Pecan Crop Looking Better Than Expected

Clint Thompson Alabama, Georgia, Pecan, Top Posts

Irrigation Remains Vital During Hot, Dry Conditions

By Clint Thompson

Pecan harvests are still at least four months away, but the crop is looking better than expected, according to Lenny Wells, University of Georgia Cooperative Extension pecan specialist.

“Young trees look really good, most everywhere that I’ve been. Older trees are a little more hit and miss, which we’ve kind of expected that,” Wells said. “I am a little concerned with the way we’ve had such a cool spring, warm and then cool, warm and cool. I’m a little concerned with how that has affected pollination. We may have issues there. It’s a little too early to tell right now. That’s something I’m watching out for.”

Photo on UGA Extension pecan blog/Foliage of young trees scorched following hot temperatures as a result of root system not capable of supporting top.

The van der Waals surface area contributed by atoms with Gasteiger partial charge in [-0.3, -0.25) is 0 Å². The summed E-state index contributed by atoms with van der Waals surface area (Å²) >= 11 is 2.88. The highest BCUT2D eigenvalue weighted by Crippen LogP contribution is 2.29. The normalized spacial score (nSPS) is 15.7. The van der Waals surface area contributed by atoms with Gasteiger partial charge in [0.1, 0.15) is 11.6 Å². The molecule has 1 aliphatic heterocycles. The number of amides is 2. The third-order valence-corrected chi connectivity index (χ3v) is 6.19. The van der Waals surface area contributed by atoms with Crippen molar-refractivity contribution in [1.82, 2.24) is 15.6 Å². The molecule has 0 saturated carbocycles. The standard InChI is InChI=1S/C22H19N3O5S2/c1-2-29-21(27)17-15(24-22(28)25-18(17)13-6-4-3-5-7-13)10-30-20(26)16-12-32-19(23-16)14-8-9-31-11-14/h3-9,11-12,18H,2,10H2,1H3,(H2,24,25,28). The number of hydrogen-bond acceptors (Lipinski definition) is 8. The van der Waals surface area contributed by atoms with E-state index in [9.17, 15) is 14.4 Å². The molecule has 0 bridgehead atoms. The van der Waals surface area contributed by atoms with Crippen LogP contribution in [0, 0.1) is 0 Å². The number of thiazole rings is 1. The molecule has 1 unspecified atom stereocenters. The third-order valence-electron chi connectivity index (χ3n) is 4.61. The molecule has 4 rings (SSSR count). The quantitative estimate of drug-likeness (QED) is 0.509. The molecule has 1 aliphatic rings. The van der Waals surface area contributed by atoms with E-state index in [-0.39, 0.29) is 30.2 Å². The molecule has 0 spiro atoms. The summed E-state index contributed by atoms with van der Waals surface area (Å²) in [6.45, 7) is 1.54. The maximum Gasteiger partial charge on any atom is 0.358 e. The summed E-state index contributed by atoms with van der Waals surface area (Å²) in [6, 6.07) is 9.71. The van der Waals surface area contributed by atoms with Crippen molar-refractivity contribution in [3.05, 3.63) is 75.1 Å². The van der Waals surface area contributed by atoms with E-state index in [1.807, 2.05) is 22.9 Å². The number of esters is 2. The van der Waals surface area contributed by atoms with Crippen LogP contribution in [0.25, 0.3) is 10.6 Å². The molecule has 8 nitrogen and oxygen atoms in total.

Producers have also been watching the heat this week, as temperatures spiked across the Southeast. According to weather.com, temperatures in Tifton, Georgia were in the low-to-mid 90s with minimal chance for rain in the forecast. Temperatures in Auburn, Alabama were in the high 80s this week with the same minimal chance for rain.

Irrigation will be key throughout the growing season. It’s especially important for young trees that are 2 to 3 years-old. Wells recommends 100 gallons per week. Usually, about 3 to 4 hours every other day will provide an ample supply of water.

“If they get a one-inch rain or more, they can cut it off for three days but then go right back to doing it. That’s one of the keys, too, especially for these young trees is you want to keep good, even soil moisture,” Wells said. “You don’t want to let it get soft and wet and then get totally dried out. Just keep it consistent.

“If they’re irrigated correctly, pecan trees can handle the heat. The main ones that struggle in that situation is going to be the younger, more newly planted trees; I’d say three years and under.”